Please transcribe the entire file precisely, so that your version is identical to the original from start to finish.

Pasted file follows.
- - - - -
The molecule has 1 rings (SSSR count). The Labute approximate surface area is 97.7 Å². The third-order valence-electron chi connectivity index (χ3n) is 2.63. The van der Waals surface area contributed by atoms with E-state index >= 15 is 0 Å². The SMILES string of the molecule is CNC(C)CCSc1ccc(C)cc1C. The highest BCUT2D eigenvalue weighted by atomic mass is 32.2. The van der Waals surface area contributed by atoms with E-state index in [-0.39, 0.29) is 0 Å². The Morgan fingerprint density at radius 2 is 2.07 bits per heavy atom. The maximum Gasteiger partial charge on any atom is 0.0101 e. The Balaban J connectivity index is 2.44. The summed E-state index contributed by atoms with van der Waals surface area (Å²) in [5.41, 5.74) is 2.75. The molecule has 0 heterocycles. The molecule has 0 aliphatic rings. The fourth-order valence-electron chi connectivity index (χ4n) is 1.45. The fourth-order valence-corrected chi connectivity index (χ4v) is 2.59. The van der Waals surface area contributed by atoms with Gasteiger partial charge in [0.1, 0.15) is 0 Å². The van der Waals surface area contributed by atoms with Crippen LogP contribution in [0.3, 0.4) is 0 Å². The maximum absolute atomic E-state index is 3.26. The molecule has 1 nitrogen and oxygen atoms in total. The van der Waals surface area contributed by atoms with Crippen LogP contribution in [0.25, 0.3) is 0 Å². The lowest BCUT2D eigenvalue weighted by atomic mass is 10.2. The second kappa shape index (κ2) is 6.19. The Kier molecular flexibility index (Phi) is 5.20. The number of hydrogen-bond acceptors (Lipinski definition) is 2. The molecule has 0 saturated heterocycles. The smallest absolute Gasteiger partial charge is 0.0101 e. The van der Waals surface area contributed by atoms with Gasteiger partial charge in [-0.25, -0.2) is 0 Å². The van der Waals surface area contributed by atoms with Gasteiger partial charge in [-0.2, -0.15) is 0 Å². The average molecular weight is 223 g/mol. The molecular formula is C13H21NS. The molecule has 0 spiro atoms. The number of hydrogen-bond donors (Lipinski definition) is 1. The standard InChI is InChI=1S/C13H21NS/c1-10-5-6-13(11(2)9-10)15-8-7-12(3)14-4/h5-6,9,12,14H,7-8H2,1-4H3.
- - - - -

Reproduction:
The molecule has 1 rings (SSSR count). The Labute approximate surface area is 97.7 Å². The third-order valence-electron chi connectivity index (χ3n) is 2.63. The van der Waals surface area contributed by atoms with E-state index >= 15 is 0 Å². The SMILES string of the molecule is CNC(C)CCSc1ccc(C)cc1C. The highest BCUT2D eigenvalue weighted by atomic mass is 32.2. The van der Waals surface area contributed by atoms with E-state index in [-0.39, 0.29) is 0 Å². The Morgan fingerprint density at radius 2 is 2.07 bits per heavy atom. The maximum Gasteiger partial charge on any atom is 0.0101 e. The Balaban J connectivity index is 2.44. The summed E-state index contributed by atoms with van der Waals surface area (Å²) in [5.41, 5.74) is 2.75. The molecule has 0 heterocycles. The molecule has 0 aliphatic rings. The fourth-order valence-electron chi connectivity index (χ4n) is 1.45. The fourth-order valence-corrected chi connectivity index (χ4v) is 2.59. The van der Waals surface area contributed by atoms with Gasteiger partial charge in [0.1, 0.15) is 0 Å². The van der Waals surface area contributed by atoms with Crippen LogP contribution in [0.3, 0.4) is 0 Å². The maximum absolute atomic E-state index is 3.26. The molecule has 1 nitrogen and oxygen atoms in total. The van der Waals surface area contributed by atoms with Crippen LogP contribution in [0.25, 0.3) is 0 Å². The lowest BCUT2D eigenvalue weighted by atomic mass is 10.2. The second kappa shape index (κ2) is 6.19. The Kier molecular flexibility index (Phi) is 5.20. The number of hydrogen-bond acceptors (Lipinski definition) is 2. The molecule has 0 saturated heterocycles. The smallest absolute Gasteiger partial charge is 0.0101 e. The van der Waals surface area contributed by atoms with Gasteiger partial charge in [-0.25, -0.2) is 0 Å². The van der Waals surface area contributed by atoms with Gasteiger partial charge in [-0.2, -0.15) is 0 Å². The average molecular weight is 223 g/mol. The molecular formula is C13H21NS. The molecule has 0 spiro atoms. The number of hydrogen-bond donors (Lipinski definition) is 1. The standard InChI is InChI=1S/C13H21NS/c1-10-5-6-13(11(2)9-10)15-8-7-12(3)14-4/h5-6,9,12,14H,7-8H2,1-4H3.